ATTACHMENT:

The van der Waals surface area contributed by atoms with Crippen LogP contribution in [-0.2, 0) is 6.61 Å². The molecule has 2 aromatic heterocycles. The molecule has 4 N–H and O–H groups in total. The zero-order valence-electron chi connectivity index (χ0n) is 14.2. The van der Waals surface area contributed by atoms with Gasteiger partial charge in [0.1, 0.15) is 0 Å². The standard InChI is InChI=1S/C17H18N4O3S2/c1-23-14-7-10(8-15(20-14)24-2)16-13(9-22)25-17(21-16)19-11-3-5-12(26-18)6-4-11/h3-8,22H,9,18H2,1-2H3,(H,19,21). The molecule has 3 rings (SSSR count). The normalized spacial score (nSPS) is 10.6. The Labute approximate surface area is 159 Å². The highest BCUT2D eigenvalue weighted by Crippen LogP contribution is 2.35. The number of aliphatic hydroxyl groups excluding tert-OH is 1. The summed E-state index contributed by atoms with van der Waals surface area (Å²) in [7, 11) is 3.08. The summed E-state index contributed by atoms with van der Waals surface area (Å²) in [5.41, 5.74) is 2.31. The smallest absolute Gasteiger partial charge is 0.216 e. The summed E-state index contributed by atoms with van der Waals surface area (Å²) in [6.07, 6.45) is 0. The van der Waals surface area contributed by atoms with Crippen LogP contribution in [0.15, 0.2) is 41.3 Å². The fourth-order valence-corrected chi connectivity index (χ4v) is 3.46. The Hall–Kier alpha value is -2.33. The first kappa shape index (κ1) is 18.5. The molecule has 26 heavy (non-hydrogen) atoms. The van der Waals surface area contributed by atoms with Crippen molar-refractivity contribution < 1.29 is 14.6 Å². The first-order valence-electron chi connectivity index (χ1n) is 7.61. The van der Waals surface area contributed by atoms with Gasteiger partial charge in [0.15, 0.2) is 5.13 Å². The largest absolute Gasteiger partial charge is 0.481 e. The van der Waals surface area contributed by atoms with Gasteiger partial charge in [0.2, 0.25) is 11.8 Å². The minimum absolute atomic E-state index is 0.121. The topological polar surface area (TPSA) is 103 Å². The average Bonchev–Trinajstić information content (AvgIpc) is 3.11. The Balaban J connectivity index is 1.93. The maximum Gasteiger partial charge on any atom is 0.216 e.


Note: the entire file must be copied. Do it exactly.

The van der Waals surface area contributed by atoms with Crippen LogP contribution in [-0.2, 0) is 6.61 Å². The molecule has 2 aromatic heterocycles. The molecule has 4 N–H and O–H groups in total. The zero-order valence-electron chi connectivity index (χ0n) is 14.2. The van der Waals surface area contributed by atoms with Gasteiger partial charge in [0.1, 0.15) is 0 Å². The standard InChI is InChI=1S/C17H18N4O3S2/c1-23-14-7-10(8-15(20-14)24-2)16-13(9-22)25-17(21-16)19-11-3-5-12(26-18)6-4-11/h3-8,22H,9,18H2,1-2H3,(H,19,21). The molecule has 3 rings (SSSR count). The normalized spacial score (nSPS) is 10.6. The Labute approximate surface area is 159 Å². The highest BCUT2D eigenvalue weighted by Crippen LogP contribution is 2.35. The number of aliphatic hydroxyl groups excluding tert-OH is 1. The summed E-state index contributed by atoms with van der Waals surface area (Å²) in [7, 11) is 3.08. The summed E-state index contributed by atoms with van der Waals surface area (Å²) in [5.41, 5.74) is 2.31. The smallest absolute Gasteiger partial charge is 0.216 e. The summed E-state index contributed by atoms with van der Waals surface area (Å²) in [6.07, 6.45) is 0. The van der Waals surface area contributed by atoms with Crippen LogP contribution in [0.15, 0.2) is 41.3 Å². The fourth-order valence-corrected chi connectivity index (χ4v) is 3.46. The Hall–Kier alpha value is -2.33. The first kappa shape index (κ1) is 18.5. The molecule has 26 heavy (non-hydrogen) atoms. The van der Waals surface area contributed by atoms with Crippen molar-refractivity contribution < 1.29 is 14.6 Å². The first-order valence-electron chi connectivity index (χ1n) is 7.61. The van der Waals surface area contributed by atoms with Gasteiger partial charge in [0.15, 0.2) is 5.13 Å². The largest absolute Gasteiger partial charge is 0.481 e. The van der Waals surface area contributed by atoms with Gasteiger partial charge in [0.2, 0.25) is 11.8 Å². The minimum absolute atomic E-state index is 0.121. The topological polar surface area (TPSA) is 103 Å². The average Bonchev–Trinajstić information content (AvgIpc) is 3.11. The Balaban J connectivity index is 1.93. The maximum Gasteiger partial charge on any atom is 0.216 e.